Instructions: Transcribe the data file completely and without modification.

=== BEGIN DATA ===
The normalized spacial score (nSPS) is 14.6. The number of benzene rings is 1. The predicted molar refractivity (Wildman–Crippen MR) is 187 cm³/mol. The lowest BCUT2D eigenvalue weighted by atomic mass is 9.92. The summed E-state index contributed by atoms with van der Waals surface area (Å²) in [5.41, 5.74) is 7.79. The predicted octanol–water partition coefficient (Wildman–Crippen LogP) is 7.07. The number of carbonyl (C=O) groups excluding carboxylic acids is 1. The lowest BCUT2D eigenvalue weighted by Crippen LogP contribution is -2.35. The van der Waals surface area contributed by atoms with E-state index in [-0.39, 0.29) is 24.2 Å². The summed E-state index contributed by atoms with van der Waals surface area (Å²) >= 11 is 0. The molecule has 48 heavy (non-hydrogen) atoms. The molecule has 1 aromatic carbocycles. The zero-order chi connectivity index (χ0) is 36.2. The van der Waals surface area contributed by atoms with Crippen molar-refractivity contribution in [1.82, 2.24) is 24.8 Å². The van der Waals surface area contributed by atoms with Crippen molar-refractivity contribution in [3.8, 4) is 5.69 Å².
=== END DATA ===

The normalized spacial score (nSPS) is 14.6. The number of benzene rings is 1. The predicted molar refractivity (Wildman–Crippen MR) is 187 cm³/mol. The lowest BCUT2D eigenvalue weighted by atomic mass is 9.92. The summed E-state index contributed by atoms with van der Waals surface area (Å²) in [5.41, 5.74) is 7.79. The predicted octanol–water partition coefficient (Wildman–Crippen LogP) is 7.07. The number of carbonyl (C=O) groups excluding carboxylic acids is 1. The lowest BCUT2D eigenvalue weighted by Crippen LogP contribution is -2.35. The van der Waals surface area contributed by atoms with E-state index in [-0.39, 0.29) is 24.2 Å². The summed E-state index contributed by atoms with van der Waals surface area (Å²) >= 11 is 0. The molecule has 48 heavy (non-hydrogen) atoms. The molecule has 1 aromatic carbocycles. The zero-order chi connectivity index (χ0) is 36.2. The van der Waals surface area contributed by atoms with Crippen molar-refractivity contribution in [1.82, 2.24) is 24.8 Å². The van der Waals surface area contributed by atoms with Crippen molar-refractivity contribution in [3.8, 4) is 5.69 Å².